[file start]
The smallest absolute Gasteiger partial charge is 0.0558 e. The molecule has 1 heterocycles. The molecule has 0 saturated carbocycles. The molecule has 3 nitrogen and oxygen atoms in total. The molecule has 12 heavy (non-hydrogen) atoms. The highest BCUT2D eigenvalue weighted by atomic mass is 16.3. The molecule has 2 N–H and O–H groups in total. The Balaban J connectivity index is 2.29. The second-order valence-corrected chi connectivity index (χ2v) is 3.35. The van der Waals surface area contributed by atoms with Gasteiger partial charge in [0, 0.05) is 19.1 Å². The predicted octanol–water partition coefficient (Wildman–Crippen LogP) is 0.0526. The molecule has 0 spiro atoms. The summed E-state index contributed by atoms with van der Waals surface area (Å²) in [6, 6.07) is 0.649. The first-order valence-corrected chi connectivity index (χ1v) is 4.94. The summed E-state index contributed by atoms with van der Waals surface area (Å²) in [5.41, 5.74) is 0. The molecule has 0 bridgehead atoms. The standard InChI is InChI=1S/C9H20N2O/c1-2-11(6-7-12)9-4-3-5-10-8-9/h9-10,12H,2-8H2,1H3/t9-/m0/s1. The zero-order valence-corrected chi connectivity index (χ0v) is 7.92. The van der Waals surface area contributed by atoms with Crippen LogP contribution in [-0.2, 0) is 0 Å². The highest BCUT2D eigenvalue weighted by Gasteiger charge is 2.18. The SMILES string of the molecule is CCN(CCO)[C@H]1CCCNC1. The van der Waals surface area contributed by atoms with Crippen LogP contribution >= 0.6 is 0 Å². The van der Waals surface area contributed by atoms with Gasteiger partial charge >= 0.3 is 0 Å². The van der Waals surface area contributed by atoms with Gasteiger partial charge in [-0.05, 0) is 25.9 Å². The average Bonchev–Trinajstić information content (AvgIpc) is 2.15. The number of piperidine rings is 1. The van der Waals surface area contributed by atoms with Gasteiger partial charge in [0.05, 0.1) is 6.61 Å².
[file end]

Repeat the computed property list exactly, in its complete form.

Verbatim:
The smallest absolute Gasteiger partial charge is 0.0558 e. The molecule has 1 heterocycles. The molecule has 0 saturated carbocycles. The molecule has 3 nitrogen and oxygen atoms in total. The molecule has 12 heavy (non-hydrogen) atoms. The highest BCUT2D eigenvalue weighted by atomic mass is 16.3. The molecule has 2 N–H and O–H groups in total. The Balaban J connectivity index is 2.29. The second-order valence-corrected chi connectivity index (χ2v) is 3.35. The van der Waals surface area contributed by atoms with Gasteiger partial charge in [0, 0.05) is 19.1 Å². The predicted octanol–water partition coefficient (Wildman–Crippen LogP) is 0.0526. The molecule has 0 spiro atoms. The summed E-state index contributed by atoms with van der Waals surface area (Å²) in [6, 6.07) is 0.649. The first-order valence-corrected chi connectivity index (χ1v) is 4.94. The summed E-state index contributed by atoms with van der Waals surface area (Å²) in [5.41, 5.74) is 0. The molecule has 0 bridgehead atoms. The standard InChI is InChI=1S/C9H20N2O/c1-2-11(6-7-12)9-4-3-5-10-8-9/h9-10,12H,2-8H2,1H3/t9-/m0/s1. The zero-order valence-corrected chi connectivity index (χ0v) is 7.92. The van der Waals surface area contributed by atoms with Crippen LogP contribution in [-0.2, 0) is 0 Å². The highest BCUT2D eigenvalue weighted by Gasteiger charge is 2.18. The SMILES string of the molecule is CCN(CCO)[C@H]1CCCNC1. The van der Waals surface area contributed by atoms with Crippen LogP contribution >= 0.6 is 0 Å². The van der Waals surface area contributed by atoms with Gasteiger partial charge >= 0.3 is 0 Å². The van der Waals surface area contributed by atoms with Gasteiger partial charge in [-0.05, 0) is 25.9 Å². The average Bonchev–Trinajstić information content (AvgIpc) is 2.15. The number of piperidine rings is 1. The van der Waals surface area contributed by atoms with Gasteiger partial charge in [0.05, 0.1) is 6.61 Å².